Taking our Self-Management to the Next Level with These Three Easy Tips

“Stay committed in your decisions, but stay flexible in your approach.” – Tony Robbins

Often things in life happen without warning. Responses we get to certain situations may not be what we expected, and may send us down a different path than we had originally planned for. Because of this uncertainty in life, we need to be flexible in order to adapt to whatever may be thrown our way. We can’t let unexpected responses throw us from our long term goals.

Improving our self-management skills can help us be prepared and manage whatever may come our way through managed reactions to these unexpected situations. In order to stay on a positive and productive track, our adaptability and management of our emotions is key to success.

Being aware of your emotions allows you to manage behaviour even when certain unwanted emotions may come up and attempt to cloud your purpose. It’s all about managing the emotions so that you react in an effective way to situations. This is different from trying to control your emotions which results in a potential blow up in certain situations when you lose grasp on your control.

When you try to control your emotions — you are not flexible. Flexibility is key to adapting your reactions to different situations in an effective and productive way. Managing our emotions based on our self-awareness is helpful for remaining flexible and adaptive.

Here are three quick tips to use for improved self-management:

1. Create public goals. Self-management is a lot about motivation. Expectations others have of you serve as a strong base of motivation. When you make your goals public knowledge, ie. telling friends, coworkers, or family, then you are more likely to stick to your goals because others are relying on you and holding expectations about you.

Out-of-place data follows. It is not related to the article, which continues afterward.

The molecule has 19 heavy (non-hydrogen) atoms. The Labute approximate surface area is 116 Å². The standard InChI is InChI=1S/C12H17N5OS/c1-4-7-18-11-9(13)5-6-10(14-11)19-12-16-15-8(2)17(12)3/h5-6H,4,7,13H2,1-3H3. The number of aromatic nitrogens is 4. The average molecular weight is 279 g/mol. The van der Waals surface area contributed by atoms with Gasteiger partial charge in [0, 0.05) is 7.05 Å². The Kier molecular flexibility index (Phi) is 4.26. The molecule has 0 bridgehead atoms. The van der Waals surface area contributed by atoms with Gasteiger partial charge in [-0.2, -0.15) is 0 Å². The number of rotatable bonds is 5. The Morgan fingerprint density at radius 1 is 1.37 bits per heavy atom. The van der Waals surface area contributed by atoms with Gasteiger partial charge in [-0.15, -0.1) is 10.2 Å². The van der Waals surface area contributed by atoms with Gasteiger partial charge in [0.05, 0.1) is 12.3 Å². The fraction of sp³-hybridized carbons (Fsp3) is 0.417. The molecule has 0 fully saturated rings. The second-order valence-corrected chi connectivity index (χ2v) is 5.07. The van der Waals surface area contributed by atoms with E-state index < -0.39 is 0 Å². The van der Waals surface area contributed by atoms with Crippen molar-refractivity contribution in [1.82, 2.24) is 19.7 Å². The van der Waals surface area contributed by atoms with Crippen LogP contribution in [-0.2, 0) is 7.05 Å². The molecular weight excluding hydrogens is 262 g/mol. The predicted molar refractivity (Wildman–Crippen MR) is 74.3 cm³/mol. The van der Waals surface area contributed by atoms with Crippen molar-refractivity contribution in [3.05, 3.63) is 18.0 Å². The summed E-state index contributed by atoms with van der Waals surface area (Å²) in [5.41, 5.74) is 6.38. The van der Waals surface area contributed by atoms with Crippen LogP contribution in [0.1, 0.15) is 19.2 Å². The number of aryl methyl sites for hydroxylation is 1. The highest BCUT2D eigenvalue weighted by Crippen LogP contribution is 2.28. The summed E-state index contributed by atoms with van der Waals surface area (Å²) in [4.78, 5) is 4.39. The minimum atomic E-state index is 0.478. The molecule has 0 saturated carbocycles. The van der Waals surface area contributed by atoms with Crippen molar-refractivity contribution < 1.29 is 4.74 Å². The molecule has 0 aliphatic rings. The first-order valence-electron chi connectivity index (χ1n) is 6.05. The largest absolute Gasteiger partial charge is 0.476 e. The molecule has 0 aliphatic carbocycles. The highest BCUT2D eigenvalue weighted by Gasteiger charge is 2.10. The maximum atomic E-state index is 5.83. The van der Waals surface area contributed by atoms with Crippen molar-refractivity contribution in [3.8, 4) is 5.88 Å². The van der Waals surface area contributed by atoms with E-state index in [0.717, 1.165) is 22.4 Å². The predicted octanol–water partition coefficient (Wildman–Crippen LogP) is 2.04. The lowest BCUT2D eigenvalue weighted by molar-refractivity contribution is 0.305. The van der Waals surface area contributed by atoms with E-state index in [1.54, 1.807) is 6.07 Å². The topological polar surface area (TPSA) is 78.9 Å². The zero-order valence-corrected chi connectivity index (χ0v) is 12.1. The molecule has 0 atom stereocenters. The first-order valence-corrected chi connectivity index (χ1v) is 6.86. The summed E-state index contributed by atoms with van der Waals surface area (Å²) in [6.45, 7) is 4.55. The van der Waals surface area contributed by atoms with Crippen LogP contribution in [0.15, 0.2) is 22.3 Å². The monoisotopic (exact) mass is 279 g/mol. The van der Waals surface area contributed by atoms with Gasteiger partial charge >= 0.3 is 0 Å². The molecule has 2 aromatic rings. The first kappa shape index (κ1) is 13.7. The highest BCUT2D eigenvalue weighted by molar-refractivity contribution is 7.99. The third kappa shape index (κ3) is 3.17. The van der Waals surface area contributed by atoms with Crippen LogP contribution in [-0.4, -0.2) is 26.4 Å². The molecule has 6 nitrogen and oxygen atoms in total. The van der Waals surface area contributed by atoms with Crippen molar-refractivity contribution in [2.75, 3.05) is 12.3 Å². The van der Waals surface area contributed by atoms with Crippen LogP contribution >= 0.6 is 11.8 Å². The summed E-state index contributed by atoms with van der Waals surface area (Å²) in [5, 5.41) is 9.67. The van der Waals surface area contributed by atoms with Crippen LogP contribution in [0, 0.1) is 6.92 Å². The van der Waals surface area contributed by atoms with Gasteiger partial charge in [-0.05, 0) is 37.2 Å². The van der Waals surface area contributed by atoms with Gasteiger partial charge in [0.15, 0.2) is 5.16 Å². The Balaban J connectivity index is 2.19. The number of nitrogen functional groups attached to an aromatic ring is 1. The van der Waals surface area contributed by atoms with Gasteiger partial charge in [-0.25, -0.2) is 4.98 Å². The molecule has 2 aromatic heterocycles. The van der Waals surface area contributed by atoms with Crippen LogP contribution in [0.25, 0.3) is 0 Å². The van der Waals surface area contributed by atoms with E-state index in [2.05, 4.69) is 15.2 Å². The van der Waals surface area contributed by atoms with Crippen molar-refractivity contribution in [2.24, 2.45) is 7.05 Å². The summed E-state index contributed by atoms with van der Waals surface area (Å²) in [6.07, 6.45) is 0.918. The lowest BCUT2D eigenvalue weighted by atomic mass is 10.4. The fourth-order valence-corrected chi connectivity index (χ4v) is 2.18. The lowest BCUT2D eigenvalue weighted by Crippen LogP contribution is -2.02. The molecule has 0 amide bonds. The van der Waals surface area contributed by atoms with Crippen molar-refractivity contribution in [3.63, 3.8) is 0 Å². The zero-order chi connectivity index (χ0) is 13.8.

2. Smile and laugh more often. A smile actually tricks your brain into thinking you’re happy. For example, when you’re stuck on a frustrating thought — smile– and this will counteract the ‘negative’ emotion state that sometimes accompanies frustration.

3. Control your self-talk. We all have an inner voice, our inner champion and our inner critic, that fills our brain with thoughts, effecting our perception of things, or sometimes coming up because of the way we perceive a situation. These thoughts trigger a range of emotions and negative self-talk (our critic) is self-defeating. It sends you into a negative downward emotional spiral, making it difficult to accomplish what you want. To help manage this, release yourself of any judgement, and take responsibility for your actions.

Some emotions will cloud our judgement, but becoming comfortable with your emotions will let you think clearly during uncomfortable situations. Self- management is all about striving for long-term goals vs. our emotion-oriented short term gratitude. In the end, accomplishing long term goals is more gratifying and more productive than relying on short term gratitude. Stay flexible and direct your behaviour positively towards long term goals using the tips provided above.

About the Author: Juliana Newport is a summer intern supporting the experiences and programs offered at The Mane Intent Inc. Along with her love for horses, she has just finished her third year as a Psychology Student at St. Francis Xavier University in Antigonish, Nova Scotia. With prior insight into how horses yearn to create relationship and provide loving, non-judgmental support for people, Juliana hopes to deepen her knowledge of the connection between horses and greater wellness while working at the farm this summer.

The Mane Intent

June 15, 2018

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